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Solicitors and the Law Institute In Victoria 1835-2019: Pathway To A Respected Profession

Solicitors and the Law Institute In Victoria 1835-2019: Pathway To A Respected Profession

By Simon Smith

Solicitors and the Law Institute in Victoria 1835-2019: Pathway to a Respected Profession is the first book to comprehensively examine the history of the solicitor side of the profession in Victoria. It explores the changing role of solicitors through such nation-building events as the gold rush, land booms, Federation, depressions and world wars through to 2019.

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  • Full description

    Solicitors have practised in Victoria since October 1838. That was when Englishman William Meek arrived at the Port Phillip colony from Sydney Town. He was lured by the prospect of conveyancing riches from the first land boom. The first practising barrister did not arrive until a year later.

    The early solicitor arrivals were a mixed bunch. They undertook the perilous three-month sea voyage from Britain for various reasons, including poor employment prospects at home, escape from social disgrace and the opportunities provided by a colonial adventure.

    While they were not convicts (who had dominated the Sydney legal profession after 1788), the reputation of the ‘attorneys solicitors and proctors’, as the early arrivals were known, was poor. Too many were seen as inferior legal practitioners focusing on petty cases and employing dubious practices (just like the attorneys portrayed by Charles Dickens as ‘pettifoggers’ in his novels).

    In the 181 years since Meek arrived, the solicitor side of the profession has grown in respectability and standing. From 14 solicitors admitted in the first sittings of the Supreme Court in 1841, by 2019 the profession is 20,000 strong, with women being in the majority. Central to the improved standing of the profession has been the role of the Law Institute of Victoria (LIV), the oldest law society in the country. But it took two decades of attempts before the profession finally organised itself into the LIV in 1859. Its core objective then was to improve professional standards by suppressing illegal and dishonourable practices.

    Since then the LIV has been the engine room of professional improvement, pioneering such things as legal aid, the Solicitors’ Guarantee Fund, compulsory professional indemnity insurance, a locum lawyer and management advisory service, accredited specialisation, superannuation and continuing professional development. It has also risen to the fore as an advocate for, and defender of, the rule of law on behalf of the community.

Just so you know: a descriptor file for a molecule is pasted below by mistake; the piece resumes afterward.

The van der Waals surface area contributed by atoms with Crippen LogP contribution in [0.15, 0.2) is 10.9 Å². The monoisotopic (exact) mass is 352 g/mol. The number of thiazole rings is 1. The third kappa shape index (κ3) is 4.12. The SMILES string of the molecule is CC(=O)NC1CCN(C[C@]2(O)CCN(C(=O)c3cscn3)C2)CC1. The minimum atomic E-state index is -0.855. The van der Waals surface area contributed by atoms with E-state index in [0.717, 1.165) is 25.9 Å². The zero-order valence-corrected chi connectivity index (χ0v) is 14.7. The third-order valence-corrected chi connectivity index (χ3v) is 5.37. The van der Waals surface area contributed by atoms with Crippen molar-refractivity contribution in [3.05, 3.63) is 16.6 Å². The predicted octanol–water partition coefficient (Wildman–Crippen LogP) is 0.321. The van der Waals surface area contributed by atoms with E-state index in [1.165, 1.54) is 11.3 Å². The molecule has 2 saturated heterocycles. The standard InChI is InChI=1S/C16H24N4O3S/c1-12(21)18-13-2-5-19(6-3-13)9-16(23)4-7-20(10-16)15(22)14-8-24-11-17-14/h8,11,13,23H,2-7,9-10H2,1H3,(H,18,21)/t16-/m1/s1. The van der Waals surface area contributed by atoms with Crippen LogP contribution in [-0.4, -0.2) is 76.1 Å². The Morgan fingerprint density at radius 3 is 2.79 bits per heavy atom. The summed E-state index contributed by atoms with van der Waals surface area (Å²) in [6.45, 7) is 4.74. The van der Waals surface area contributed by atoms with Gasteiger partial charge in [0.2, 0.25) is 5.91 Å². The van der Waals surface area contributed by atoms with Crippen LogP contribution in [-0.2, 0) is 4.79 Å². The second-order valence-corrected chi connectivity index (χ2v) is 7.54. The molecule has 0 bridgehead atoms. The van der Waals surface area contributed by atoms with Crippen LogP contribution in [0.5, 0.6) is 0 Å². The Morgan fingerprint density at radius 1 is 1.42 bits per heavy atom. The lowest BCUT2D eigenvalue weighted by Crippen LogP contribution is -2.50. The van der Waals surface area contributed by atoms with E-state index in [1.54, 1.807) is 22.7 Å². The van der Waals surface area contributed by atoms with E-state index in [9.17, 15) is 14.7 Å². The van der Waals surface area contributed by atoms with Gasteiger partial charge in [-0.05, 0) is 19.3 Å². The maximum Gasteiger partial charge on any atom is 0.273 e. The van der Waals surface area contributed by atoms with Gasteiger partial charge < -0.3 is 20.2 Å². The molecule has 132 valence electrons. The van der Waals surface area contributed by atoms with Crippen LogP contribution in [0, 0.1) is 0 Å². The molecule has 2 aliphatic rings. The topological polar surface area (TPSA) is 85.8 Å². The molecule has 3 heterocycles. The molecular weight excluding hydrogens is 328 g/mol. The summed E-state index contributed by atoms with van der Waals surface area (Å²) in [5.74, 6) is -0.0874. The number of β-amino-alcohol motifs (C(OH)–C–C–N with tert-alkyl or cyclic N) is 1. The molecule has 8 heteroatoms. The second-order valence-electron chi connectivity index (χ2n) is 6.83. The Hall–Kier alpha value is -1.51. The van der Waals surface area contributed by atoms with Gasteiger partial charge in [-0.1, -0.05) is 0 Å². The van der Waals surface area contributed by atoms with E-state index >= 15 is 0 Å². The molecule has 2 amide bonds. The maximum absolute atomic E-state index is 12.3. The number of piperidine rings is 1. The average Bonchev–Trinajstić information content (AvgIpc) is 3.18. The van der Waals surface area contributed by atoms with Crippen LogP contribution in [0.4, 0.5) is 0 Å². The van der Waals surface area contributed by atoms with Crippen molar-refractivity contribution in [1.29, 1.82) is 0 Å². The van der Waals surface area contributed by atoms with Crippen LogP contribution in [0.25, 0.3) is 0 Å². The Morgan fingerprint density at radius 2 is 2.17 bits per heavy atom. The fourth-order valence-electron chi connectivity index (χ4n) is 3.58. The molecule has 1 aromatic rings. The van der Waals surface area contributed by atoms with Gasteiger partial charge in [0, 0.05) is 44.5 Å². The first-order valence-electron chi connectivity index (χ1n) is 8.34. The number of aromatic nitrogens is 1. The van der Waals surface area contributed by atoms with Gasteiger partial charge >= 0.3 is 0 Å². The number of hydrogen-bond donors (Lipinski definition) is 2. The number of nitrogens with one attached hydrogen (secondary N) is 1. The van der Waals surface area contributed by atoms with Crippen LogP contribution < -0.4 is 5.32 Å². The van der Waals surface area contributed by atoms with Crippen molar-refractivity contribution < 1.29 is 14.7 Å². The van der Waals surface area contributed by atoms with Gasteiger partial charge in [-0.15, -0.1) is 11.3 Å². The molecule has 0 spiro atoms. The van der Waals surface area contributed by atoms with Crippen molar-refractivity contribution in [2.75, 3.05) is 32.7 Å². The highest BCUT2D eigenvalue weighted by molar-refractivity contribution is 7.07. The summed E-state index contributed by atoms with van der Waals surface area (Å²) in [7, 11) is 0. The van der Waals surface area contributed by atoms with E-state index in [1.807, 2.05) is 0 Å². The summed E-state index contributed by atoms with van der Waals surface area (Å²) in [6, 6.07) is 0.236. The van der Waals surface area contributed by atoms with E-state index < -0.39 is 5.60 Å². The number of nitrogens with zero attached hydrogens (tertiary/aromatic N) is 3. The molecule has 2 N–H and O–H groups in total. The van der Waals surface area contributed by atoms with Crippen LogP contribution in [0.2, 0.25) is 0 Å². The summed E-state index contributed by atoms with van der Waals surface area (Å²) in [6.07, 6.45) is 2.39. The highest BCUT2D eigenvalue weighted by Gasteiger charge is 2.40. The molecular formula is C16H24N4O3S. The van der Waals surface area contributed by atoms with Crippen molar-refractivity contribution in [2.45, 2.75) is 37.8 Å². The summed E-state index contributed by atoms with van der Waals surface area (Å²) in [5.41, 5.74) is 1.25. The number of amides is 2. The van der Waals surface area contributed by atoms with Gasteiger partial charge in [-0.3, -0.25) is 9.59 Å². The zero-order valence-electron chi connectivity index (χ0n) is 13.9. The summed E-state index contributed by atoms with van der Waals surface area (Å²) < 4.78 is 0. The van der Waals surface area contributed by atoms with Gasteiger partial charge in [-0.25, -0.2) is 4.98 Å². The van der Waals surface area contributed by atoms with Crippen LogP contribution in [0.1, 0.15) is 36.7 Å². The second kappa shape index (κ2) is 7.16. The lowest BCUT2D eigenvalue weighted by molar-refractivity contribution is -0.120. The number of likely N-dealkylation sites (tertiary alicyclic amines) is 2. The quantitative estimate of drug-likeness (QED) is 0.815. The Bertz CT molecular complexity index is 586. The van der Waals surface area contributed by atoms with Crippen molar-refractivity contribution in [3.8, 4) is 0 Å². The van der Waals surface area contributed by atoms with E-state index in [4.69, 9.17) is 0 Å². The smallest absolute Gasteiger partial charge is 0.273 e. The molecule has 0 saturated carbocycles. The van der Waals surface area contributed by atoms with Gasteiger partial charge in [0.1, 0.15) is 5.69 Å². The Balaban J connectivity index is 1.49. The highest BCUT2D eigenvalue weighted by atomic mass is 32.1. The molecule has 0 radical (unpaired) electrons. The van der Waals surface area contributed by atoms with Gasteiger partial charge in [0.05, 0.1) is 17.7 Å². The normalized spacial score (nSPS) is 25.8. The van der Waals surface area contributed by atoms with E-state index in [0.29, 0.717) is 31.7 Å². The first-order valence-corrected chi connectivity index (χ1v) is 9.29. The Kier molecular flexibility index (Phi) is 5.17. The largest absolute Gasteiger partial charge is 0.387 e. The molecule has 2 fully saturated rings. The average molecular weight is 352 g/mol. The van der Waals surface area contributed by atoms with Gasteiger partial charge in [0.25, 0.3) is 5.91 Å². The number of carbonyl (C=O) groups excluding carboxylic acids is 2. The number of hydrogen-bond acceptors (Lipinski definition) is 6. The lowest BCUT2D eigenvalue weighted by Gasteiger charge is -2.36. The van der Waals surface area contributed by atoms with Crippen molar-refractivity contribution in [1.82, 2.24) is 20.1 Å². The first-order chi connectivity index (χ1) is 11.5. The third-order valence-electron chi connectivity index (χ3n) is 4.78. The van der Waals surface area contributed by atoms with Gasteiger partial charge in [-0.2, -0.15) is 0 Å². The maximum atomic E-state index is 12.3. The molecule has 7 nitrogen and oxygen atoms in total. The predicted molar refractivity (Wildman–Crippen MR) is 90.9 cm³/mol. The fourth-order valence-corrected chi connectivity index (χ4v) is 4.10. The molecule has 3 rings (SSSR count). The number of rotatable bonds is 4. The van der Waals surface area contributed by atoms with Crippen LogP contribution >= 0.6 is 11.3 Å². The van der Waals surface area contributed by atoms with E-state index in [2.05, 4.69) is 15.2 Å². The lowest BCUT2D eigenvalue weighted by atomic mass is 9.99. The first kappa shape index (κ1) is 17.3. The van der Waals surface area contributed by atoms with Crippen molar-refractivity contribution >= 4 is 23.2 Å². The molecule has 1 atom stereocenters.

Solicitors and the Law Institute in Victoria 1835-2019: Pathway to a Respected Profession is the first book to comprehensively examine the history of the solicitor side of the profession in Victoria. It explores the changing role of solicitors through such nation-building events as the gold rush, land booms, Federation, depressions and world wars.

    Along the way there is the impact of changing technology from the typewriter to computers, law reform in staple practice areas of conveyancing and personal injury, and tussles with the bar over amalgamation and with government over regulation. As the 21st century proceeds, the profession faces new challenges through globalisation, a growing ‘gig’ economy and increasing numbers of law graduates. If history is any guide, the LIV and solicitors of good will can meet those challenges while staying true to their integral role of supporting the rule of law in the community.

  • About the author

    Simon Smith is an Adjunct Professor with the Sir Zelman Cowen Centre at Victoria University. He is also a leading legal history scholar and a Fellow of the Royal Historical Society of Victoria (RHSV). He was Vice-President of the RHSV in 2009-2011. In 2016 he edited Judging for the People: A Social History of the Supreme Court in Victoria 1841-2016.

    His other recent published works include Barristers Solicitors Pettifoggers: Profiles in Australian Colonial Legal History (2014) and Maverick Litigants: A History of Vexatious Litigants in Australia 1930-2008 (2009).

    As a Monash University law undergraduate in the 1970s, Simon helped establish Australia’s first community legal centre, the Springvale Legal Service. In that context he was a founding editor of a leading practice text, the Lawyers Practice Manual (Vic). After completing his legal training in Oxford, he was admitted to practice in 1975. In 1978 he became the first full-time clinical legal education academic in Australia, based at Springvale.

    Through that clinical programme, for a decade, he helped introduce Monash undergraduates to the practice of law in a supervised poverty law setting. Over 40 years of that programme, the power of ‘first impressions’ on those future practitioners has contributed to the better practice of law in Australia.

    In the 1980s, Simon was a pioneer in alternative dispute resolution and was the first Ombudsman in the Australian financial services sector. In 1991 he helped establish the Society of Consumer Affairs Professionals in Business (SOCAP). He was President in 1996. Later he was Senior Counsel with a top-500 insurance company and a curator of the nationally significant insurance archive, the Suncorp Insurance Archive, now in the hands of the State Library of Victoria.

    Simon holds the degrees of B Juris. LL M and PhD from Monash University. In the 2019 Australia Day honours he was appointed a Member of the Order of Australia for significant service to the law particularly in consumer affairs, to higher education, and to history.

  • Product details

    ISBN: 9780646806198

    Published: 2019

    Format: Hardcover

  • Table of contents

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